Fiction Reviews


(2023) Nicki Pau Preto, Hodderscape, £16.99, trdpbk, 451pp, ISBN 978-1-399-72235-3


The people of the Dominions have a serious problem with the dead. If not properly dealt with, they rise as ghosts to plague the living. Fortunately, bonesmiths are the solution: corpsepaint-wearing white hat necromancers who can not only fight off the spirits but lay their bodies to rest.

Wren is a highly skilled but maverick bonesmith-in-training - and a member of their noble house - who is set up to fail by a rival. Sent to do a punitive tour of duty at the Border Wall, which separates the Dominions from the Breachlands where the dead walk freely, she discovers her posting is not quite as dull as she was led to believe.

When a visiting prince is kidnapped during an inspection of the far side of the Wall, Wren makes it her mission to bring him home. She forms an unlikely alliance with Julian, one of the kidnappers yet betrayed by his own side, and they journey together through the wilderness and the haunts of the walking dead to bring the prince home.

Julian is an ironsmith with the power to manipulate his chosen element. As well as bonesmiths and ironsmiths there are also goldsmiths, silversmiths, stonesmiths – making for a whole lot of substance-specific telekinesis. While they head from peril to peril, he and Wren follow the traditional path from distrust and squabbling, through grudging respect and unacknowledged attraction, to then almost becoming an item. Needless to say, it’s not quite as simple as all that, politically or romantically, with both Wren and Julien discovering their world is not as they thought. Several twists towards the end of the novel set up at least one sequel.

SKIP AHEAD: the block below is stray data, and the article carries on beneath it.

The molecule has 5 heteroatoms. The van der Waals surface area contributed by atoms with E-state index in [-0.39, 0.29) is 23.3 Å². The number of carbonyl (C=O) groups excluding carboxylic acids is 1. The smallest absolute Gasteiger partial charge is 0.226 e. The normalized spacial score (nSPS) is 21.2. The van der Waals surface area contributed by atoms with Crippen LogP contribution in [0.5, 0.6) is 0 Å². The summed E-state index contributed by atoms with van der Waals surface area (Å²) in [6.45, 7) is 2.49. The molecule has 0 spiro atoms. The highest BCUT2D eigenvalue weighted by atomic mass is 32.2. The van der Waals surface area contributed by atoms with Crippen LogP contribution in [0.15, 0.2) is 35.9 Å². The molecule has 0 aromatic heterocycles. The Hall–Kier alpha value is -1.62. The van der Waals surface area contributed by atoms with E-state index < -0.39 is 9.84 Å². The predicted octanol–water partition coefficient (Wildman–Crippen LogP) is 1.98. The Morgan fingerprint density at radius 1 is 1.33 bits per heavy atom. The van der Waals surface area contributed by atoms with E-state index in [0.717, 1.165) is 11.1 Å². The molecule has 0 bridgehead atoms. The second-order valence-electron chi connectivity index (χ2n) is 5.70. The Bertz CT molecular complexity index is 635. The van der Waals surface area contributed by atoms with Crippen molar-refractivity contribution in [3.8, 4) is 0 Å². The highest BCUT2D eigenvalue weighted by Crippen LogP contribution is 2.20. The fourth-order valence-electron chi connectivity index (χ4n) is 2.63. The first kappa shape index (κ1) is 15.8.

I rather enjoyed Bonesmith for what it was: a secondary world young adult fantasy with a fair dose of romance. Its combination of swords and sorcery with a teenage goth aesthetic (death! ghosts! eyeliner!) is surprisingly effective. It’s also nice to see you can still come up with an original approach to magic in this day and age. The plot is taut and – once in motion – doesn’t let up.

Wren and Julian are strong, likeable characters, which is good as you do get to spend a lot of time with them over the course of the book. Pau Preto writes believable dialogue and gives the reader an immersive view into their hearts and minds. Wren in particular is tremendous fun and brings a whole lot of teen emo punk energy to fighting the undead.

It is a little cheesy in places – for example the map of the Dominions has clearly been inspired by a look at Iceland and one of the characters is called Ravenna Nekros (no prizes for guessing what side she’s on or where her interest lies). But overall Pau Preto’s writing elevates Bonesmith and makes the occasional cliché forgivable.

It’s not here to change the world or scramble your imagination, but if you’re looking for entertaining character-led heroic fantasy, then step right up.

Tim Atkinson


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